Belize as others see it: Of travel and chocolate

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Lagoon-side of San Pedro from which the water taxis leave for Corozal in northern Belize and Chetumal, Mexico. (Photo by San Pedro Scoop)
Lagoon-side of San Pedro from which the water taxis leave for Corozal in northern Belize and Chetumal, Mexico. (Photo by San Pedro Scoop)

What is that saying, “It is not the destination, it is the journey”?

I was thinking about that the other day as I read Rebecca Coutant’s step-by-step account of traveling back to the States from San Pedro in her blog, San Pedro Scoop.

Rebecca chose the most economical albeit time-consuming way to the States. Remember, it is about the journey. And by her estimate, she saved $400 USD. Not chump change by any measure.

Follow along with Rebecca as she travels by water taxi, cab and bus to Cancun, where flights to and from the U.S. are much much cheaper than Belize-U.S. flights. Rebecca includes helpful details, like the prices of her various modes of transportation, length of time each mode takes and calories consumed at McDonald’s while waiting for her U.S. flight.

A few things you need in your kit for this trip: Time, flexibility, a sense of adventure, a sense of humor and a good grip on your Kindle.

The bridge from Belize to Mexico, near Corozal. (Photo by San Pedro Scoop).
The bridge from Belize to Mexico, near Corozal. (Photo by San Pedro Scoop).

The more traditional — and direct –way to get in and out of Belize is to fly with Tropic Air or Maya Island Air from San Pedro to Philip S.W. Goldson International Airport north of Belize City. It is also more expensive. A flight directly to the airport is $72 per person, one-way.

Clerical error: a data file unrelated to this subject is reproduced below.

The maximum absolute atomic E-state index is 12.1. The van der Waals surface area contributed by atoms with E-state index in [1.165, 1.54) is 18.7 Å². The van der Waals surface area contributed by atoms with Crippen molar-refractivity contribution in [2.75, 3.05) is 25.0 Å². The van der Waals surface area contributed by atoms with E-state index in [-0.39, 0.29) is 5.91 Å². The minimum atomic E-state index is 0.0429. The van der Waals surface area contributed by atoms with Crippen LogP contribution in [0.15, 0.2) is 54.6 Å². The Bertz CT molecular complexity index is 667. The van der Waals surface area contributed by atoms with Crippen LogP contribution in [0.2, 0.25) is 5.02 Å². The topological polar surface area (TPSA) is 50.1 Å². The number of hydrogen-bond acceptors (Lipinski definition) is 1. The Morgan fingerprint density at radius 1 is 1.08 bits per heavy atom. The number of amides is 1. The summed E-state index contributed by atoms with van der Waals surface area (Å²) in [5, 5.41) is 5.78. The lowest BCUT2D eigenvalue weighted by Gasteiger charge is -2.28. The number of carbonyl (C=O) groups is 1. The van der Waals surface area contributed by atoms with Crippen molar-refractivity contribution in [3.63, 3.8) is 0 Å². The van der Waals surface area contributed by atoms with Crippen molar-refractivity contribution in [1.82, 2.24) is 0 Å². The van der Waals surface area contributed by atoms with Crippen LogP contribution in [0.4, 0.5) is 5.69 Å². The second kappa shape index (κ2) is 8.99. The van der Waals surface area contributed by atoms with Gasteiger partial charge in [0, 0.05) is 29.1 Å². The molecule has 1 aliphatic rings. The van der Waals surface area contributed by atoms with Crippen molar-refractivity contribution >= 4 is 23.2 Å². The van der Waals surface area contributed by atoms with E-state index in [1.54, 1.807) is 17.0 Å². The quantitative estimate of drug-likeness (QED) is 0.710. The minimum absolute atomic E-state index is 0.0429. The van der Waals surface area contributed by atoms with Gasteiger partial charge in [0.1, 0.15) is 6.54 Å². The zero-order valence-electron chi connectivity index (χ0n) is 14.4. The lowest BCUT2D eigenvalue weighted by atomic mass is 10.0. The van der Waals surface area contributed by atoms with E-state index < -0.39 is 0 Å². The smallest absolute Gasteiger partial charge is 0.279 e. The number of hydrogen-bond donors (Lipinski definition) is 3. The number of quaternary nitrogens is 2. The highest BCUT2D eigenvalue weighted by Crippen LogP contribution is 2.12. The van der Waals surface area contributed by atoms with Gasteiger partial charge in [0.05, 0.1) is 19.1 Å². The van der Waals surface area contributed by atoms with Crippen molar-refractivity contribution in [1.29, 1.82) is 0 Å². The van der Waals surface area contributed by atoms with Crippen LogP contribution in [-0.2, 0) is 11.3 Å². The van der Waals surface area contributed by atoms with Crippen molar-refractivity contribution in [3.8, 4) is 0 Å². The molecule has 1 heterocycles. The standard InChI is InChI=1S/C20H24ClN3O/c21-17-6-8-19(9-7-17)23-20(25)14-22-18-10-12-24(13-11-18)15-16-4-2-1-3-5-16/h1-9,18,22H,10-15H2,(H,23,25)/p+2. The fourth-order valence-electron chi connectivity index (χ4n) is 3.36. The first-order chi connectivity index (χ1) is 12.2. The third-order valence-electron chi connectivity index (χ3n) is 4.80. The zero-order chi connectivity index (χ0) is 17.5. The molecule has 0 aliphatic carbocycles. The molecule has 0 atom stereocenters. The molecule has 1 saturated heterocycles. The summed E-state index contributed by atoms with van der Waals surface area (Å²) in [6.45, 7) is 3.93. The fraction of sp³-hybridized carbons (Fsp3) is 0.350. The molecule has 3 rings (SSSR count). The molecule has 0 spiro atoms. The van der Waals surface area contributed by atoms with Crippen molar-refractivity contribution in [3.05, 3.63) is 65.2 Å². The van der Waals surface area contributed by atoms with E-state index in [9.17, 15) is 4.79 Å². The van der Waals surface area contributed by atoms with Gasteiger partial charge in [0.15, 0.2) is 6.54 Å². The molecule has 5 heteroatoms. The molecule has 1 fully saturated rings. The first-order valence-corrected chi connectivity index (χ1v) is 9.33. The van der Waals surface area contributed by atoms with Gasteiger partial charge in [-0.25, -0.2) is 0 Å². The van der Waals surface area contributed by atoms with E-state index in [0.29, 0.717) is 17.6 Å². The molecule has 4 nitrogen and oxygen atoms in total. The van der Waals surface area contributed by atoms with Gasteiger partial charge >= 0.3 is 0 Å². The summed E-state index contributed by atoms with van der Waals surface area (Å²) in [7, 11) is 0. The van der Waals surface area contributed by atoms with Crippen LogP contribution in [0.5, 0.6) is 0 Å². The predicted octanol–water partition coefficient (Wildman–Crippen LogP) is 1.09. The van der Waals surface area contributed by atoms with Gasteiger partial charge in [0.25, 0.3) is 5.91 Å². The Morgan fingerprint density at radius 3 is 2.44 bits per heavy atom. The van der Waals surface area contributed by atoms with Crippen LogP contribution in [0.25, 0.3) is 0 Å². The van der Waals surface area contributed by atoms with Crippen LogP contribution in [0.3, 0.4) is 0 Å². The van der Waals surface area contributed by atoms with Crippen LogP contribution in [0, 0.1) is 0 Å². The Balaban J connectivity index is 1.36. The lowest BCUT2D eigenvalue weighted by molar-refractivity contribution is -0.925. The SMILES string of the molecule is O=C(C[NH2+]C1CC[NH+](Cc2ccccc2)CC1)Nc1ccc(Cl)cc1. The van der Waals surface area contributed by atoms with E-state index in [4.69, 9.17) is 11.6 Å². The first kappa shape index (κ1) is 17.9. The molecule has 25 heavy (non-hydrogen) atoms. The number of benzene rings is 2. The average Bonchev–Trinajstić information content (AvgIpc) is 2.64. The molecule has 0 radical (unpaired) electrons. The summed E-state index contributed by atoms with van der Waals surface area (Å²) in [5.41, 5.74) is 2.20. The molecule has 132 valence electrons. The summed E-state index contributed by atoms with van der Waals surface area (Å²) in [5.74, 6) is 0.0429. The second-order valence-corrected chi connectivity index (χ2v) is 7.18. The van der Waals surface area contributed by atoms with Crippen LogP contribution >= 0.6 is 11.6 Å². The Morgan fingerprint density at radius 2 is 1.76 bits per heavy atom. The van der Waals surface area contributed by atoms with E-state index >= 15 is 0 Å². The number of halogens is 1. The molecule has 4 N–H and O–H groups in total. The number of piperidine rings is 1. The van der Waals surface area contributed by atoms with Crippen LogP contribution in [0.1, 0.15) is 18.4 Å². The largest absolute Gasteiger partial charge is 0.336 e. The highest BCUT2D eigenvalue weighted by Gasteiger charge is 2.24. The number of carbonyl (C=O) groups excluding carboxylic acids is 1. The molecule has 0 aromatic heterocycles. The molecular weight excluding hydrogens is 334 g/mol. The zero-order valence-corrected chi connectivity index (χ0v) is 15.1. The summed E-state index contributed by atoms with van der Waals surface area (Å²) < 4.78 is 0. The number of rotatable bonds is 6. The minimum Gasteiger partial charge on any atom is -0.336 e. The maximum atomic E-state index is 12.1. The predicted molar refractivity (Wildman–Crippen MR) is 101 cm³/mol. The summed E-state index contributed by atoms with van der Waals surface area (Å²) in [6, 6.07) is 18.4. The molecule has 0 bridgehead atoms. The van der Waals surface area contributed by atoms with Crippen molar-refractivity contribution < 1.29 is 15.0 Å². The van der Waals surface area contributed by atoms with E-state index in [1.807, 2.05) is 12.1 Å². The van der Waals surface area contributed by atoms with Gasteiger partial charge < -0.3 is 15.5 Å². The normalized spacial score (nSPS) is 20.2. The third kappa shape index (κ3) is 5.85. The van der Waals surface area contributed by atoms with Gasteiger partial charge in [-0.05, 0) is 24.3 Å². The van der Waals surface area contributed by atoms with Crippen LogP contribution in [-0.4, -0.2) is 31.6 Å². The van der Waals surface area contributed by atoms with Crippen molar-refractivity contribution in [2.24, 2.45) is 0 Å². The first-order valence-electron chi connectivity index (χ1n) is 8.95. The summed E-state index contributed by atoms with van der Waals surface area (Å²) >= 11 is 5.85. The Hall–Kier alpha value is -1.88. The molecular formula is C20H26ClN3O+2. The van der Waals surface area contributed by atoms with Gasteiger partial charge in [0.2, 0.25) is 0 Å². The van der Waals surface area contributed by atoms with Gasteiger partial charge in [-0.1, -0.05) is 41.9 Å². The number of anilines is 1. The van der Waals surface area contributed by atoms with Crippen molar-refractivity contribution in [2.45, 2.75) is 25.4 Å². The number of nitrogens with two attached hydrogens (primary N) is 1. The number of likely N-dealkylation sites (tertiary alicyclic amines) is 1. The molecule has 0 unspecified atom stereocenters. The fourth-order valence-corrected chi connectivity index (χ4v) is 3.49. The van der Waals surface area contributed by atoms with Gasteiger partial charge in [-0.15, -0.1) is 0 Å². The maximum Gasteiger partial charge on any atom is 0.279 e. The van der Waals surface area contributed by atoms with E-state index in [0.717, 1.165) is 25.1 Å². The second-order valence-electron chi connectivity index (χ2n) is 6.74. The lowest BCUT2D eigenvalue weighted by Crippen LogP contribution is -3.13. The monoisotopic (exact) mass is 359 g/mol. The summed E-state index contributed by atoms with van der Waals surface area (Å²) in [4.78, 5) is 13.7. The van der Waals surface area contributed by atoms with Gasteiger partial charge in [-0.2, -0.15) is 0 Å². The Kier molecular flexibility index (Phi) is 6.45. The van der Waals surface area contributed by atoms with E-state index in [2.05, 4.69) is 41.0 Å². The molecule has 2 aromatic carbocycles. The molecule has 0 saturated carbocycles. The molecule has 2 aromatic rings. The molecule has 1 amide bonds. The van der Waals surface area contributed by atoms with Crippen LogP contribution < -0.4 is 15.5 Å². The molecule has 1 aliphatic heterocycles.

Or you could take a $15 to 17.50 USD water taxi to Belize City and then a cab to the airport. You have a choice of water taxi companies — Caye Caulker Water Taxi and San Pedro Belize Express.

Just last week, Tropic Air announced the addition of two new roundtrip flights between Cancun and Belize. The airline frames it as a boon to European travelers arriving in Cancun — you no longer have to overnight to catch a flight to Belize — but I’ll bet increasing the frequency of connections benefits US and Canada travelers, too. San Pedro to Cancun will run you $320 per person/one-way.

As Rebecca notes in her headline: San Pedro, Belize to Cancun Airport: You’ve Got Options, Almost Too Many.

It really pays to take some time and pencil out the costs and time commitments in the various options.

But let’s talk chocolate

Sampling some of the delicious chocolates of Belize.
Sampling some of the delicious chocolates of Belize.

I’ve got to alert folks to the coolest festival that I have never attended.

Hey, I just got here!

Next year.

It is the Belize Chocolate Festival in Punta Gorda, Toledo District. This remote town at the southern end of Belize seems to be getting more love all the time.

We’ve spoken with a number of friends who recently returned from trips to Punta Gorda and they have spoken approvingly of the people, the food, the experiences (Drumming! Chocolate! Mayan ruins! Chocolate beer and lionfish!) to be had there.